2014 was certainly an interesting year in the apartment market. The national vacancy rate rose for the first time in roughly five years, to 4.2 percent, although rents continued to grow more quickly than in the other major property classes, which actually experienced vacancy declines. Construction was the culprit behind the rising vacancy rate and has become the primary concern in the market as we train our sights on 2015.
On the whole, the apartment market should be relatively healthy this year, but the situation continues to evolve due to the seemingly inexorable increase in new-construction projects.
Last year was the inflection point in the apartment market—not just because vacancies rose, but because 2014 was the year construction increased to levels significantly above the historical average level of completions of roughly 120,000 units for primary U.S. markets. For 2015, that trend is set to continue, with new construction likely to rise 76 percent above the historical average, to roughly 211,000 units. This would represent the highest level of new completions in a calendar year since the 1990s, a substantial increase from just a few years ago. In 2012, for example, new completions totaled just 79,000 units, fewer than half of 2015’s projected numbers.
One could argue that this ramp-up is simply a reallocation across time: Construction figures, depressed by the recession, were too low relative to demand over the past few years, which helped push vacancy rates to such low levels. Now, with vacancy tight and rents growing, development is increasing as the market catches up.
There is a kernel of truth to this explanation. Construction bottomed out in 2011 at less than 43,000 units, well below levels that pure demographics would have dictated. However, because the depressed economy reduced both household formation and construction capital, and development dried up—at least for a while—conditions overwhelmed any underlying demographic demand.
Despite the boom in construction, Reis projects that the national vacancy rate will only rise slightly, to 4.9 percent this year, a roughly 60 basis-point increase from where we project the final 2014 vacancy numbers will be. This is because demand is projected to remain strong in 2015, which will keep a lid on vacancy increases.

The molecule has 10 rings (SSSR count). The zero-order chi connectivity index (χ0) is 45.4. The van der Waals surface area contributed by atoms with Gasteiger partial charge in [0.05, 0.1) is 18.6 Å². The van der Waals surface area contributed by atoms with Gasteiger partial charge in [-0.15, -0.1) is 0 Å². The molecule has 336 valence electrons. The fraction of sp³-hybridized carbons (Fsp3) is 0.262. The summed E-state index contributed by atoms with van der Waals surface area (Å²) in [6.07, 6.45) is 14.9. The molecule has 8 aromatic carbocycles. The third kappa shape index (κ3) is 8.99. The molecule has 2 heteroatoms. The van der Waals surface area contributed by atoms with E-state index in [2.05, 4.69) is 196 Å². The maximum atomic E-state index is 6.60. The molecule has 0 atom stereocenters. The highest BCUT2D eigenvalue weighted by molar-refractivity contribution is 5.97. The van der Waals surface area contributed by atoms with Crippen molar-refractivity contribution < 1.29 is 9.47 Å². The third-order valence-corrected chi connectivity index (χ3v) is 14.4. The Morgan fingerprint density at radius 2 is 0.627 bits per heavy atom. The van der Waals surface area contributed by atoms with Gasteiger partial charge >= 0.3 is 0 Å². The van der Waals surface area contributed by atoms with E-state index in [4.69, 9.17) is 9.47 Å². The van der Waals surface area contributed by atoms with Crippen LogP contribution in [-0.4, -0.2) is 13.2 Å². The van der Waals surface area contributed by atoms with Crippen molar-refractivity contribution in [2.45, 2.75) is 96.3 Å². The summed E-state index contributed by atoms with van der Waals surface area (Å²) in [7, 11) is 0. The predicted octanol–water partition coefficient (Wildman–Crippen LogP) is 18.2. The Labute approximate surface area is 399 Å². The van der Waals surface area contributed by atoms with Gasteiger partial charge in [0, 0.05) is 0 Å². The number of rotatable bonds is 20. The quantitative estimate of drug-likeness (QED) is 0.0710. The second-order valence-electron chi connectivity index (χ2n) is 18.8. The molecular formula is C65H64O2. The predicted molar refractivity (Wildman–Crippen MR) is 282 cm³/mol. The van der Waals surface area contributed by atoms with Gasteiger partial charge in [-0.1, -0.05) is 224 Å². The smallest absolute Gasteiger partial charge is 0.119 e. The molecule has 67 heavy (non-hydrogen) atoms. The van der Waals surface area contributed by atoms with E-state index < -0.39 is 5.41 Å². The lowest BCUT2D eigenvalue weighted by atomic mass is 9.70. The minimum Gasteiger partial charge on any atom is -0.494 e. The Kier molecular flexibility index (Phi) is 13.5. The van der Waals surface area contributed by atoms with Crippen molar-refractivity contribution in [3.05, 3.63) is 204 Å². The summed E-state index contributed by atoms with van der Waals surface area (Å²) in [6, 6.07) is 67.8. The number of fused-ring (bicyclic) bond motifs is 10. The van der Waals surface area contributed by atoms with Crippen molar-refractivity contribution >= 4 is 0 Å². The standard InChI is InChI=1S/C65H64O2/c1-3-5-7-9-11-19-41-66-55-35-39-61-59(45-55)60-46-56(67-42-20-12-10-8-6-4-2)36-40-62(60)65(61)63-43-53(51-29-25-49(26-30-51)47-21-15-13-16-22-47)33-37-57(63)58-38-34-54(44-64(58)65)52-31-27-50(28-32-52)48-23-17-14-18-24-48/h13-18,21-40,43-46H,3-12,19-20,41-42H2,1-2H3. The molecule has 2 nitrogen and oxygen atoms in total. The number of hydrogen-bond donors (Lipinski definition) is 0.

Millennials Fuel Demand
There will be roughly 45 million people in the country between the ages of 20 and 29 in 2015 (see chart below). That will create strong demand for apartments, just not enough to keep pace with the surging levels of construction. Nonetheless, a national vacancy rate below 5 percent still offers an incredibly tight market that will give landlords leverage to push asking-rent increases. In fact, Reis projects that asking rents will rise by roughly 3.7 percent this year, well in excess of inflation, which is currently tracking at around 2 percent.
Because vacancies will remain so low, landlords will be able to raise rents even as vacancy increases. Moreover, the new units coming on line will be built to Class A specs, commanding rents well above market averages. This will also put upward pressure on rents, which should more than offset any decrease in rents from existing buildings that feel the pressure from new competition in the market.
Tech Markets Drive Metros
As 2015 begins, the drivers of performance at the metro level aren’t likely to change. Technology- and energy-oriented markets should continue to outperform the broader market. In fact, the top six markets ranked by projected asking-rent growth—including San Jose, Calif.; San Francisco; and Seattle—are all centered around tech.
Although the economic recovery should spread to a greater number of industries this year, technology should continue to have the strongest impact on the apartment market.
All of this good news doesn’t let discipline off the hook, however. Vacancy should remain tight and rents should grow further in 2015, true, but market participants will nonetheless need to sharpen their pencils.
The combination of strong demand and weak supply growth over the past few years has papered over a lot of investor and lender mistakes. That market isn’t going to be nearly as forgiving going forward as it has been in recent years … and that changeover begins now.
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